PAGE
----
Thursday, December 27, 2012

New Translation Thursday: "Invisible"

"New Translation Thursday" greetings to you all.

I have to admit that I was paying very close attention to the prayers at the Christmas Mass at my parish this week.

My pastor chanted Preface I for the Nativity of the Lord. I found myself getting caught up in confusion over this line:
". . . so that, as we recognize in him God made visible,
we may be caught up through him in love of things invisible."
Often, when I am listening carefully to the preface being chanted, the meaning becomes elusive. Of course, now that I read this preface, I "get it." But the placement of "of things invisible" caught me off guard, because I didn't have an instant recall of the previous phrase in the previous line "made visible."

The word "invisible" just doesn't resound with me; when I hear it at liturgy, I can't help but think of the way this word has been used in my secular experience, i.e. "the invisible man," etc. I guess I need to continue to develop a new way of liturgical understanding. Sometimes it's just hard for this 54 year-old Catholic!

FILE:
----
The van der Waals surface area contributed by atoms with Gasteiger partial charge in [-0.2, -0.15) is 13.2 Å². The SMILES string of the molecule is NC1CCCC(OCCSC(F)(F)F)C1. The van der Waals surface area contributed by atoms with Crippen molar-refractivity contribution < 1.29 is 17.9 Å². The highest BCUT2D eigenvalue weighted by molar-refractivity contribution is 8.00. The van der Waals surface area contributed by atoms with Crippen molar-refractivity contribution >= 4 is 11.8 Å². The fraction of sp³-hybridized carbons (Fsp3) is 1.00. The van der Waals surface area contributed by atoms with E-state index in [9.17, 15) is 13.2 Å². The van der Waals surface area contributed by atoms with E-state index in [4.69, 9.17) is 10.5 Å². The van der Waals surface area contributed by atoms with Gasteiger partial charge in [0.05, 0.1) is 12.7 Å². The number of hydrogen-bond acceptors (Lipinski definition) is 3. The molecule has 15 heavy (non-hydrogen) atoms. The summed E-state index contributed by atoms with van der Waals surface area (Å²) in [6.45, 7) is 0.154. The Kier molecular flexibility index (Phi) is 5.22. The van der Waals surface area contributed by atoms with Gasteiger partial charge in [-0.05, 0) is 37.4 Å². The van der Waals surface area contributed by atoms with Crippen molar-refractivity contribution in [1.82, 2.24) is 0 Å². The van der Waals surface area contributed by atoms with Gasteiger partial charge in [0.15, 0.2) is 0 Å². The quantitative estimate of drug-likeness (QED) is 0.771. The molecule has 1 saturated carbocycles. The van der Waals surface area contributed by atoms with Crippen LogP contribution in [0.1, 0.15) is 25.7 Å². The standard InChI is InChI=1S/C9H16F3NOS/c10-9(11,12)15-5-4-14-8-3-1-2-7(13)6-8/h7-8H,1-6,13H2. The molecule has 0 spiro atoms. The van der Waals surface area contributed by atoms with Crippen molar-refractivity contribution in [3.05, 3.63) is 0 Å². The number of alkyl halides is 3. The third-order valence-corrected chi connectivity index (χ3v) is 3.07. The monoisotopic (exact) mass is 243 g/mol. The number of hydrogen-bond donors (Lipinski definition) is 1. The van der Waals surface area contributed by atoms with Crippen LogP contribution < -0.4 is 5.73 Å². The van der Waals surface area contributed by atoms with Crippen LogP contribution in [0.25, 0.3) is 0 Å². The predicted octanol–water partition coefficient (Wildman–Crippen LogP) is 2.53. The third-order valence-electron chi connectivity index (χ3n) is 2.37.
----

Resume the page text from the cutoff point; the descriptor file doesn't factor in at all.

Gotta sing. Gotta pray.

1 comment:

Denise Anderson said...

This was always one of my most favorite prefaces. Sadly, I don't think "invisible" holds any of the mystery and poetry of "And so are caught up in love of the God we cannot see."

Last year and this year, I was listening to see how it would flow sans the former evocative text - This year, it is just as jarring, maybe because of the word itself, but even though it is only twice, visible and invisible, it sounded like some Alice in Wonderland riddle.

Interestingly, this preface made its way into the Catechism:

477 At the same time the Church has always acknowledged that in the body of Jesus "we see our God made visible and so are caught up in love of the God we cannot see."114 The individual characteristics of Christ's body express the divine person of God's Son. He has made the features of his human body his own, to the point that they can be venerated when portrayed in a holy image, for the believer "who venerates the icon is venerating in it the person of the one depicted".115